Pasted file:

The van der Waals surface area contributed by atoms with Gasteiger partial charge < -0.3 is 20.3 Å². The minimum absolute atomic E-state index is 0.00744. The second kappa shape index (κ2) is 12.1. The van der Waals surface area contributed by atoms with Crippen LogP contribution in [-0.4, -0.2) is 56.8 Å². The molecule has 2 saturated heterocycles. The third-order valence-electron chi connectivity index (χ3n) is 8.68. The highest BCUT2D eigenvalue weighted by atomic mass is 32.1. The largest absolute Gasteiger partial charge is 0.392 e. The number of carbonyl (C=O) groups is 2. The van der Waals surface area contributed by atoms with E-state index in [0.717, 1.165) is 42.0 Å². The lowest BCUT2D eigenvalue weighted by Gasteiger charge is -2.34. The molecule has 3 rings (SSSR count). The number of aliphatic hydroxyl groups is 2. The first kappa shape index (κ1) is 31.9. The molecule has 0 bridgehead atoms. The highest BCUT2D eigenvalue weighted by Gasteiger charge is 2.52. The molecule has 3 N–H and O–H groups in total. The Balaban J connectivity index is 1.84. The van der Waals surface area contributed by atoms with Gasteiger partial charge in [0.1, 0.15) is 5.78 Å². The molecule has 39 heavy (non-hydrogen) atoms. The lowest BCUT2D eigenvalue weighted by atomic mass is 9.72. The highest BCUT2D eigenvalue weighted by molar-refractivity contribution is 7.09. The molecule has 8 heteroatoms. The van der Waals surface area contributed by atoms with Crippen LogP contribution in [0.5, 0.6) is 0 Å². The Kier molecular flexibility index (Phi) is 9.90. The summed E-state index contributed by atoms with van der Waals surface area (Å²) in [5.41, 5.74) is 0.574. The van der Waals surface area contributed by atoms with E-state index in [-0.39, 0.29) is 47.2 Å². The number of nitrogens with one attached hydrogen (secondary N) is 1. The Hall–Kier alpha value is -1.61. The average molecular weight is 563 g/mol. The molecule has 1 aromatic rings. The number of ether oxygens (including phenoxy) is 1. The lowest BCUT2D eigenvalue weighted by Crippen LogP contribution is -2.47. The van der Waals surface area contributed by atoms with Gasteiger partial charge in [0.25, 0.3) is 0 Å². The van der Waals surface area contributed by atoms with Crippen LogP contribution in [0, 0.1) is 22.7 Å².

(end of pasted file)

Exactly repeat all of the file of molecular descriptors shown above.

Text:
The van der Waals surface area contributed by atoms with Gasteiger partial charge < -0.3 is 20.3 Å². The minimum absolute atomic E-state index is 0.00744. The second kappa shape index (κ2) is 12.1. The van der Waals surface area contributed by atoms with Crippen LogP contribution in [-0.4, -0.2) is 56.8 Å². The molecule has 2 saturated heterocycles. The third-order valence-electron chi connectivity index (χ3n) is 8.68. The highest BCUT2D eigenvalue weighted by atomic mass is 32.1. The largest absolute Gasteiger partial charge is 0.392 e. The number of carbonyl (C=O) groups is 2. The van der Waals surface area contributed by atoms with E-state index in [0.717, 1.165) is 42.0 Å². The lowest BCUT2D eigenvalue weighted by Gasteiger charge is -2.34. The molecule has 3 rings (SSSR count). The number of aliphatic hydroxyl groups is 2. The first kappa shape index (κ1) is 31.9. The molecule has 0 bridgehead atoms. The highest BCUT2D eigenvalue weighted by Gasteiger charge is 2.52. The molecule has 3 N–H and O–H groups in total. The Balaban J connectivity index is 1.84. The van der Waals surface area contributed by atoms with Gasteiger partial charge in [0.1, 0.15) is 5.78 Å². The molecule has 39 heavy (non-hydrogen) atoms. The lowest BCUT2D eigenvalue weighted by atomic mass is 9.72. The highest BCUT2D eigenvalue weighted by molar-refractivity contribution is 7.09. The molecule has 8 heteroatoms. The van der Waals surface area contributed by atoms with Crippen LogP contribution in [0.5, 0.6) is 0 Å². The Kier molecular flexibility index (Phi) is 9.90. The summed E-state index contributed by atoms with van der Waals surface area (Å²) in [5.41, 5.74) is 0.574. The van der Waals surface area contributed by atoms with E-state index in [-0.39, 0.29) is 47.2 Å². The number of nitrogens with one attached hydrogen (secondary N) is 1. The Hall–Kier alpha value is -1.61. The average molecular weight is 563 g/mol. The molecule has 1 aromatic rings. The number of ether oxygens (including phenoxy) is 1. The lowest BCUT2D eigenvalue weighted by Crippen LogP contribution is -2.47. The van der Waals surface area contributed by atoms with Gasteiger partial charge in [0.25, 0.3) is 0 Å². The van der Waals surface area contributed by atoms with Crippen LogP contribution in [0, 0.1) is 22.7 Å².